Yankees of drug makers rates a 'buy'

Taking Stock

Your Money

March 14, 2004|By ANDREW LECKEY

Pfizer Inc. is one of my health care holdings and I'm thinking of buying more. What's the outlook for the company?

- J.C., via the Internet

Because "home run" drugs are the truest measure of success, this company ranks as the New York Yankees of the pharmaceutical industry.

Although its Viagra franchise is being challenged by the widely advertised new Cialis and Levitra drugs for erectile dysfunction, the world's largest pharmaceutical company sells many other popular products.

Its Lipitor cholesterol medicine, acquired in the $116 billion hostile takeover of Warner-Lambert completed in 2000, is the top-selling drug in the United States and the world, with $9 billion in annual sales.

Renowned for its vast sales force and efficient distribution network, Pfizer boasts 14 of the world's 25 best-selling medicines. Ten drugs have annual sales of more than $1 billion, with the antifungal Diflucan, Alzheimer's treatment Aricept, antibiotic Zithromax and incontinence drug Detrol all leaders in their categories.

Patents do not expire on its blockbuster drugs Lipitor, Viagra and arthritis-drug Celebrex until the end of the decade, but it is facing court challenges on its patents for Neurontin and Norvasc.

Shares of Pfizer are up 6 percent this year, after last year's 18 percent increase. They receive a consensus "buy" recommendation from the Wall Street analysts who track them, according to First Call, a Boston research firm. That consists of 24 "buys" and eight "holds."

Pfizer enjoyed a 52 percent increase in sales in its most recent quarter, two-thirds of which came from the United States.

However, its income declined 79 percent because of personal injury claims from people who took diabetes drug Rezulin and a government investigation into the marketing of anti-epilepsy drug Neurontin.

Pfizer also had $1.6 billion in charges from its buyout of Pharmacia that closed last year. That acquisition is expected to significantly benefit its bottom line by 2008.

Earnings are expected to increase at a 20 percent rate this year, compared with the 11 percent forecast for the pharmaceutical industry. Next year's projected 13 percent rise is in line with its peers. Pfizer's expected five-year annualized gain of 14 percent is 3 percent better than that forecast for its peers.

I'm interested in investing in a real estate mutual fund and am considering Fidelity Real Estate Investment. What is your opinion of this fund?

- S.D., via the Internet

Real estate companies are bigger and generally better managed than in the past, which means there's less overbuilding of offices, apartments and shopping malls that can ruin the market.

Low interest rates have provided a boost, too. Unless the economy takes a drastic turn for the worse, blue-chip stock-traded real estate firms should be on solid ground for a while.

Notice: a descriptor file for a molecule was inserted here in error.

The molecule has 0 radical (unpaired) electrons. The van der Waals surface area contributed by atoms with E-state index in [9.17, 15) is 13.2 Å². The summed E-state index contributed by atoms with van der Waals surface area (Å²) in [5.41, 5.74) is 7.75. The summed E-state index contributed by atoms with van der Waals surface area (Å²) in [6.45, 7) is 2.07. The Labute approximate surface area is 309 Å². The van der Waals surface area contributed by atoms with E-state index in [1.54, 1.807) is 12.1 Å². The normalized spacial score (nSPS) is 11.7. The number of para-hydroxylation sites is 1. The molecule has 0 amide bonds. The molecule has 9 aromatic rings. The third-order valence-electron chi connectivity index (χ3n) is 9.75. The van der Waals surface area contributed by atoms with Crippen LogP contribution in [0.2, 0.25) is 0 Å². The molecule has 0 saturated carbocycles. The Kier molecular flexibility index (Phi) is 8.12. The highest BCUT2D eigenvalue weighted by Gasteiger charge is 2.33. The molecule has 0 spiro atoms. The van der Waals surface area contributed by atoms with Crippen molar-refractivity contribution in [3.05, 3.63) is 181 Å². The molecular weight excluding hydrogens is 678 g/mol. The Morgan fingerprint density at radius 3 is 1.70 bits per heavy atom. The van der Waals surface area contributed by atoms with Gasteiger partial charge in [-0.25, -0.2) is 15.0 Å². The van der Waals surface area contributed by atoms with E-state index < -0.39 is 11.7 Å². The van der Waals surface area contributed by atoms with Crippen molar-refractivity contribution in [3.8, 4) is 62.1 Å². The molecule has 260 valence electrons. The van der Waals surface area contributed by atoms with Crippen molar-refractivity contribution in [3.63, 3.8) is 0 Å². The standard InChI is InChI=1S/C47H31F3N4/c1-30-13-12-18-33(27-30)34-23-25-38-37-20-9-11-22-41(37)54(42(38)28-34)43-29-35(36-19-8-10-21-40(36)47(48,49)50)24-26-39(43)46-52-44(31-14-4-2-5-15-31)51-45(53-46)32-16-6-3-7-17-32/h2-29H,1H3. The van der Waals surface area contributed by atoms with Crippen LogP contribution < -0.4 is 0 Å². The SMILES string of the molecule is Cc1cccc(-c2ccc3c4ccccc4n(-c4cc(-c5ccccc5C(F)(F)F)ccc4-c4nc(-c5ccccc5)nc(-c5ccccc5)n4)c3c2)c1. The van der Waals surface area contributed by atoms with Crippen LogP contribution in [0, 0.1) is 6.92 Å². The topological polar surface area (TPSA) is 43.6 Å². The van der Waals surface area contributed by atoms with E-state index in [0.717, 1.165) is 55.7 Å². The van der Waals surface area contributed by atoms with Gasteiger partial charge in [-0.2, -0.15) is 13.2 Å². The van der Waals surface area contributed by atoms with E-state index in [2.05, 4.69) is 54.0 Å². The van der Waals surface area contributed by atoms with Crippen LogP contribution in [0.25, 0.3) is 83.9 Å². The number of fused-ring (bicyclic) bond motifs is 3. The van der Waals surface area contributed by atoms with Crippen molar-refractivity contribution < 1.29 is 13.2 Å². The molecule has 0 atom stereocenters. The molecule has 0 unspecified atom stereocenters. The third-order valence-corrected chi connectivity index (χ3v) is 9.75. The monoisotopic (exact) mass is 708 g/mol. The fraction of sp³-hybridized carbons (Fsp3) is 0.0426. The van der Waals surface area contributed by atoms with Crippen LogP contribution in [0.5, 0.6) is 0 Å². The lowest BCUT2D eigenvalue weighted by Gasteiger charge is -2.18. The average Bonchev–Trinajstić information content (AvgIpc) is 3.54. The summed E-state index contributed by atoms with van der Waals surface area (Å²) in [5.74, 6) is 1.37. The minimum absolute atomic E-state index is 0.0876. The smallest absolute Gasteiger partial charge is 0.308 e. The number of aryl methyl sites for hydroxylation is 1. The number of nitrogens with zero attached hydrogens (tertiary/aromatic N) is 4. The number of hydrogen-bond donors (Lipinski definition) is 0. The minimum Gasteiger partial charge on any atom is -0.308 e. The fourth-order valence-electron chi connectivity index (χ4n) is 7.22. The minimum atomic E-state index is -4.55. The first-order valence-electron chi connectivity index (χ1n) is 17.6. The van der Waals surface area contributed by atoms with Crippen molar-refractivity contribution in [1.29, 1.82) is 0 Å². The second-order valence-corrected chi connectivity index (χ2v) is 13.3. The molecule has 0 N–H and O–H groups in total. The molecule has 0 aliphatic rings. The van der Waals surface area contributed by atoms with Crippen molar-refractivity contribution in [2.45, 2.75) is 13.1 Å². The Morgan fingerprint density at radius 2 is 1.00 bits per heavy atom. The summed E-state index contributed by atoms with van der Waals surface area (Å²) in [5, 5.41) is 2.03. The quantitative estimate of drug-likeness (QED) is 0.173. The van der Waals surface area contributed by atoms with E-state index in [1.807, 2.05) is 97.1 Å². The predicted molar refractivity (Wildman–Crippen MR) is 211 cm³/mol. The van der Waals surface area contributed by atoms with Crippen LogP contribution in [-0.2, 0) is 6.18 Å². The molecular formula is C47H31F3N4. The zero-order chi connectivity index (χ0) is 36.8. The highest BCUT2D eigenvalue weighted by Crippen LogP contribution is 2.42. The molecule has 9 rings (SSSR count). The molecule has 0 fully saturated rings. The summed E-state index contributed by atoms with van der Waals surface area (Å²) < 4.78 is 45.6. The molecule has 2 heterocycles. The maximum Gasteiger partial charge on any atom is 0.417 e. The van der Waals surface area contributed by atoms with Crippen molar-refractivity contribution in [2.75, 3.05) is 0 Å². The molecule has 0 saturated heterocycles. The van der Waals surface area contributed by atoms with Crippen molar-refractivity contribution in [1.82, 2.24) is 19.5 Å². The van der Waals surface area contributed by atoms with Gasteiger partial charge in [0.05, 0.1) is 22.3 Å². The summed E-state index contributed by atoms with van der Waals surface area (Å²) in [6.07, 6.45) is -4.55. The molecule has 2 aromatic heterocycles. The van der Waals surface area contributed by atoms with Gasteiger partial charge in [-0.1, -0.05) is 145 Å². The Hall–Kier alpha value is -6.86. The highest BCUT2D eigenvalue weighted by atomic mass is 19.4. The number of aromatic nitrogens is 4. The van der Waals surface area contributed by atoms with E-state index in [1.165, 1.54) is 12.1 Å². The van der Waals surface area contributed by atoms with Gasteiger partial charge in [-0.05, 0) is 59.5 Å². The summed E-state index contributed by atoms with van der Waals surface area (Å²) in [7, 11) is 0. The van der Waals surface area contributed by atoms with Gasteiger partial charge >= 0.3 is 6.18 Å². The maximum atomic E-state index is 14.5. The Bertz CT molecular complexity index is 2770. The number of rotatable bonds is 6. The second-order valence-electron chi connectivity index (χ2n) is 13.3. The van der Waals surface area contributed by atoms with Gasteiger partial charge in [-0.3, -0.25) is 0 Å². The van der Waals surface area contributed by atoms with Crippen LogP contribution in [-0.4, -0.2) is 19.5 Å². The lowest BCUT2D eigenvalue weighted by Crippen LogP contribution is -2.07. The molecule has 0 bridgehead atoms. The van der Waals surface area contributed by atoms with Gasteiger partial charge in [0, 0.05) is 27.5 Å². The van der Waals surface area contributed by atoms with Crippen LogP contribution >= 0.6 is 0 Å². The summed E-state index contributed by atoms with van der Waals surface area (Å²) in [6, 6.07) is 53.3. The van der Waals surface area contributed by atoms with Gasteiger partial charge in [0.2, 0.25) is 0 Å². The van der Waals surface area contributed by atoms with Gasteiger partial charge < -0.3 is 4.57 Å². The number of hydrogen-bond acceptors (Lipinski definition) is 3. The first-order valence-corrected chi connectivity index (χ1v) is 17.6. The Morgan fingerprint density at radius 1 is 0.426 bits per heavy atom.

That bodes well for this fund, one of the largest investing in real estate investment trusts that own and manage portfolios of real estate. It emphasizes high-quality REITs with strong earnings and cash flows.

The $2.71 billion Fidelity Real Estate Investment (FRESX) rose 44 percent over the past 12 months to rank in the lower one-fourth of real estate funds. Its three-year annualized return of 20 percent puts it just above the midpoint of its peers.

"While it's done well mainly because the real estate sector has done well, Fidelity has added value to this fund in selecting diversified properties and will continue to do so," said Jack Bowers, editor of the Fidelity Monitor (www.fidelitymonitor.com) investment letter in Rocklin, Calif. "The real draw of a real estate fund is that it is one of the asset classes that stands up well to inflation."

Besides price appreciation, this fund provides a 3 percent income stream, he noted. Because of that dividend, it is best suited for tax-sheltered accounts or those who need income. This low-volatility fund best plays a role in an overall diversified personal investment portfolio.

Manager Steve Buller has been in charge since 1998 and is supported by one part-time and three full-time REIT analysts.

Fidelity Real Estate Investment's top holdings were recently Apartment Investment & Management, Equity Office Properties Trust, CenterPoint Properties, ProLogis Trust, Simon Property Group, Duke Realty and Vornado Realty Trust.

This "no load" (no sales charge) fund requires a minimum initial investment of $2,500. Its annual expense ratio is a low 0.84 percent.

Can you explain the fees that are associated with a variable annuity?

- P.F., via the Internet

A variable annuity is a contract between you and an insurance company, with the money that's invested growing tax-deferred at a fixed or variable rate.

The insurer is agreeing to make periodic payments to you either now or at a set date in the future. The variable annuity's underlying investments are usually mutual funds investing in stocks, bonds and money-market funds.

Since fees are a drawback to these investment vehicles, you should invest in other tax-deferred choices first.

"You can expect to pay around 2.5 percent in annual expenses on average," said Terrence Herr, certified financial planner.

Fees will vary with insurers, so shop around. A variable annuity generally includes a basic insurance benefit of around 1.25 percent; an administrative fee that's a fixed dollar amount; mutual fund expenses of about 1.5 percent annually; charges for special features such as guaranteed principal protection; and surrender charges for early withdrawal that last for a period typically between three and seven years.

Andrew Leckey is a Tribune Media Services columnist. E-mail him at yourmoneytribune.com.

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